When She Could No Longer Smile Through The Pain, Ruth Egan Got Help From an OACIS Palliative Medicine Expert
Typically, 89-year-old Ruth Egan is spunky enough to make light of her daily pain. But one day her daughter, Patricia, visited her at Phoebe Ministries’ assisted living facility – and immediately got scared.
“She said she felt like she was dying, and that’s not like her,” Patricia says. “My mom has been managing a spinal condition and an inoperable hernia for some time. Her primary care doctor at Phoebe is a good physician, yet my mom needed an additional resource. Luckily for us, I work at Lehigh Valley Health Network (LVHN), and I knew of a place we could get help.”
Patricia, a physician liaison at LVHN, turned to the network’s OACIS (Optimizing Advanced Complex Illness Support) Palliative Medicine program, which assists patients and their families with the physical and emotional challenges of advanced complex illnesses. The OACIS team includes doctors, advanced practice nurses and social workers.
“Ruth’s case is pretty typical for us,” says Michele Naugle, CRNP, who works with OACIS’ home-based consult program. “We gather as much information as we can from providers and family members so we’re prepared for our first visit to a patient’s home or facility.” At that first 90-minutes visit, Naugle talks with and observes the patient, looking for ways to make things better. She also performs a physical exam and medication review.
A listening ear
When Naugle met Ruth, she arranged to get her an abdominal support belt to ease the pain caused by her hernia. She also asked for side rails for Ruth’s bed to assist her in getting out of it.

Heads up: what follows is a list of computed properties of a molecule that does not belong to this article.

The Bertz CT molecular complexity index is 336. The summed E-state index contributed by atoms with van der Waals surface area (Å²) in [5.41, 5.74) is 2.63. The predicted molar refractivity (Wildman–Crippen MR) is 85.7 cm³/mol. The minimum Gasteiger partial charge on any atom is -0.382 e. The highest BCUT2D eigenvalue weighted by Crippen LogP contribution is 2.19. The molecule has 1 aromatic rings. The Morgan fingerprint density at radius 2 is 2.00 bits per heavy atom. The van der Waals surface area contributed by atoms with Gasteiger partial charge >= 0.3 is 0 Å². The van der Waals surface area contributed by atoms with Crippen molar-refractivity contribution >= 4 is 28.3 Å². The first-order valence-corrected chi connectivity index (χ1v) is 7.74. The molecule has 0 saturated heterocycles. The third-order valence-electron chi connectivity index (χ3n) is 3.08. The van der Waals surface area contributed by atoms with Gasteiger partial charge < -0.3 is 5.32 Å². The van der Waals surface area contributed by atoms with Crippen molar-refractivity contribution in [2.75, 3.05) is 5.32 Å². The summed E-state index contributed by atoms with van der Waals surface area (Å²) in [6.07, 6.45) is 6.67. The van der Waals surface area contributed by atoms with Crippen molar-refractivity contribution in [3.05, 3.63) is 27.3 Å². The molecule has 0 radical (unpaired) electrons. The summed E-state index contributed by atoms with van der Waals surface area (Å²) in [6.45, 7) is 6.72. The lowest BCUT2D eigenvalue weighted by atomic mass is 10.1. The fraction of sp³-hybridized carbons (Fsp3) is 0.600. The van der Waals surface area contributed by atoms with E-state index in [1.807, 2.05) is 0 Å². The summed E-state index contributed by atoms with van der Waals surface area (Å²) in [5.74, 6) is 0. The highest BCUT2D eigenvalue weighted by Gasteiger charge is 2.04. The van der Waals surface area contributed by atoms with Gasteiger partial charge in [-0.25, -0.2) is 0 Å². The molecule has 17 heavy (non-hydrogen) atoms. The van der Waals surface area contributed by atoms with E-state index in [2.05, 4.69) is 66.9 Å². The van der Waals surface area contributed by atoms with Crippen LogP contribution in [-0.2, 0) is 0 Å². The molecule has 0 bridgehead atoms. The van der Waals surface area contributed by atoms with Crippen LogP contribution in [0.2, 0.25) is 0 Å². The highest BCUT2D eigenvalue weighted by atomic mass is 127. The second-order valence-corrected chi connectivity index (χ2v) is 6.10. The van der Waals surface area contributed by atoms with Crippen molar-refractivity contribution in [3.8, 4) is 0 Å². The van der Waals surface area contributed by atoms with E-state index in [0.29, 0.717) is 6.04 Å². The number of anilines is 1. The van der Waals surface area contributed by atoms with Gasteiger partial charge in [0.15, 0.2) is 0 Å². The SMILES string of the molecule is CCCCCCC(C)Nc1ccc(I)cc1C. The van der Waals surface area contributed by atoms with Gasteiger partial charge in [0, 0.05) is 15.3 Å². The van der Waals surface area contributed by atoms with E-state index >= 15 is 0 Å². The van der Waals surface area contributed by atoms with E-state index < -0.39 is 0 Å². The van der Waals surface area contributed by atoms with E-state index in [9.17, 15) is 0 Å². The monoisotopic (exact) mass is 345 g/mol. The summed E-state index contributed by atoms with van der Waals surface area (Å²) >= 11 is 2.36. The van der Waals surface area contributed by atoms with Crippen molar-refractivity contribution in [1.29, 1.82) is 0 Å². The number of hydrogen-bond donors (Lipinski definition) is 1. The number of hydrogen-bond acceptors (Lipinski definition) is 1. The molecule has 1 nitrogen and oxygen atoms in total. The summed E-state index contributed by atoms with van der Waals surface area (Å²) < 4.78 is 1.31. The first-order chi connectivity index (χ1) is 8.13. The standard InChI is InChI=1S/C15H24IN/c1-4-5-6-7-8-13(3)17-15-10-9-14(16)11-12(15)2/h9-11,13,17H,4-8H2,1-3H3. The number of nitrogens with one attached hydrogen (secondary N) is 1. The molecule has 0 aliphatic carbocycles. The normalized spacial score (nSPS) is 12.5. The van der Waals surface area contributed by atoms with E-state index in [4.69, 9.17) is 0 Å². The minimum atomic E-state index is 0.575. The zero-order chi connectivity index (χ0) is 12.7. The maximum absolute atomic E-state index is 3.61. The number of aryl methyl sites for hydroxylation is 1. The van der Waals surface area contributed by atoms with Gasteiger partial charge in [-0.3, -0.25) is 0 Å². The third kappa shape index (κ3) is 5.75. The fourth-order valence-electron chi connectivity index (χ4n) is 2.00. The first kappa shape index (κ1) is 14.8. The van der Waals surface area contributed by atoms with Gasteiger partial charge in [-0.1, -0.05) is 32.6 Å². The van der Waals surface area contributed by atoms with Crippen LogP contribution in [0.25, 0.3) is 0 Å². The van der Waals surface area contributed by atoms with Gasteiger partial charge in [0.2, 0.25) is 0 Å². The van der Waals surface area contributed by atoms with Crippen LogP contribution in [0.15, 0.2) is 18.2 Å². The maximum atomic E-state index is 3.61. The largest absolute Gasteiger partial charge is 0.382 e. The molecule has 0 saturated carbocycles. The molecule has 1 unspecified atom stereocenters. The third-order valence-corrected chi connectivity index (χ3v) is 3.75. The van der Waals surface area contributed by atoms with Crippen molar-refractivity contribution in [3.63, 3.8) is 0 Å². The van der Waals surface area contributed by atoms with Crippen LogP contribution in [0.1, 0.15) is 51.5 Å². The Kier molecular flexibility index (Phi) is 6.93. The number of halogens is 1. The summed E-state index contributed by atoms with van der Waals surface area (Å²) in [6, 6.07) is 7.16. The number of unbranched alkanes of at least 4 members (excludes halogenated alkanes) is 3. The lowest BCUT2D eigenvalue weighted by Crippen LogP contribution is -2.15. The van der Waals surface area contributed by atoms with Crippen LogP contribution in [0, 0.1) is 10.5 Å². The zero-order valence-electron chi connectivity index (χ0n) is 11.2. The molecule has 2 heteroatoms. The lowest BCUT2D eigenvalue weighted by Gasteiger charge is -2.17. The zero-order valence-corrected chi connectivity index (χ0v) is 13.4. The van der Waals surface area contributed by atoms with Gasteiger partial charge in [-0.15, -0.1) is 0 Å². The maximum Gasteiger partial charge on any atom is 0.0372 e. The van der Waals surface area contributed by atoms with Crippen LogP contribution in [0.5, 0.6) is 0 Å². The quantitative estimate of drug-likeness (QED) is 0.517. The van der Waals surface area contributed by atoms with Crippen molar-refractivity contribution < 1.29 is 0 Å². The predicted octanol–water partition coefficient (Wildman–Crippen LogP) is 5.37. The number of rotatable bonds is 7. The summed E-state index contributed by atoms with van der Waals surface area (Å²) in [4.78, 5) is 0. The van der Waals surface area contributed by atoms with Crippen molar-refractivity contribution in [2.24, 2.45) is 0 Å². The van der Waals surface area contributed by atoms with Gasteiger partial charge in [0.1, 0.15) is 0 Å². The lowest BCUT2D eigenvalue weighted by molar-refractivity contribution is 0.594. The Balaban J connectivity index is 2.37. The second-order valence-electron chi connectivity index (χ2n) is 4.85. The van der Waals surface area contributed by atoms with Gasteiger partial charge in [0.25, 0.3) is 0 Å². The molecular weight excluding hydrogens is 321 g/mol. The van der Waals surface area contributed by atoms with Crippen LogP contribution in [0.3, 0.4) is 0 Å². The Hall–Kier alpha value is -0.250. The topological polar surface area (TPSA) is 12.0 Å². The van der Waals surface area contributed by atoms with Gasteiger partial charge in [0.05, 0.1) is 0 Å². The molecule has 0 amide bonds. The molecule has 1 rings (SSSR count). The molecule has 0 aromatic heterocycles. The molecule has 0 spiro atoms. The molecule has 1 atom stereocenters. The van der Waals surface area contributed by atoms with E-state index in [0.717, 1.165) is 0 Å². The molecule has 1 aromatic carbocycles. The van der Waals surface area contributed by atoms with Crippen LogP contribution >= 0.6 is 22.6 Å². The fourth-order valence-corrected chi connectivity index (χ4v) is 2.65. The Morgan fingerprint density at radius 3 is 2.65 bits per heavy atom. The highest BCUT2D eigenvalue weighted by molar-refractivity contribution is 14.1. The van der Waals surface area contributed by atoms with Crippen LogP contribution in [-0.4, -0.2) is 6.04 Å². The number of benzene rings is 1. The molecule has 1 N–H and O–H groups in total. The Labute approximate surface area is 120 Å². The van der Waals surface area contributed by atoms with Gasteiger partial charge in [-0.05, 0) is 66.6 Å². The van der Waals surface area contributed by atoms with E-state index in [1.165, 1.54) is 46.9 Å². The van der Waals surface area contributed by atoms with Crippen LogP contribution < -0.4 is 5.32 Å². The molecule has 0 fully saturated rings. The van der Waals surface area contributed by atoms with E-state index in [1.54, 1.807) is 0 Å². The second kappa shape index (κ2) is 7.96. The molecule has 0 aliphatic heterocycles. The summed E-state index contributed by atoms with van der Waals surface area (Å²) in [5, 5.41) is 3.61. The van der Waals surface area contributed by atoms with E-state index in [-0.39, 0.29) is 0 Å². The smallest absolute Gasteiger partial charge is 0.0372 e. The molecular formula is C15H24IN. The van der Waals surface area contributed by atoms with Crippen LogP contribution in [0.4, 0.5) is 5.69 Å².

“These are things a family member or guardian would never think of,” Patricia says. “Managing my mom’s pain also enhanced her quality of life. I knew her pain would keep her in bed and away from social interaction, and that’s not my mom. Michele not only helps with her pain, but encourages her to be active. She’s made such a difference.”
How OACIS works
OACIS, with its three service branches of an inpatient service, a home-based consult service and an outpatient clinic, is different from hospice (end-of-life) care. Palliative medicine provides support and aims to reduce suffering during serious illness of any kind, be it temporary or life-limiting. Most OACIS patients face life-limiting advanced complex illness with a life expectancy of about 1-3 years. However, some patients have been on service for 5 years or more.
“We offer physical, emotional and spiritual support, administrative help, whatever is necessary,” Naugle says. She can prescribe medications, yet “we work with the patient’s primary care physician and other caregivers,” she says. “Our most important job is to listen to a patient and family who are facing some challenges.”
Naugle, who began her career working in health units for the Peace Corps in West Africa, originally trained as a pediatric nurse. She then spent 14 years in hospice nursing before moving to palliative medicine, a field that is growing nationally. “My career path has taught me compassion and patience,” she says. “It’s very rewarding for us at OACIS to help patients and families through a difficult time.”
The Egans also feel a reward. “Before Michele came, my mom wasn’t sure she’d ever get out of bed again,” Patricia says. “Now she’s well enough to enjoy bingo and go on day trips. OACIS is a wonderful service, and I think every family like ours would be just as thankful if they looked into it.”
Learn more about OACIS palliative care services.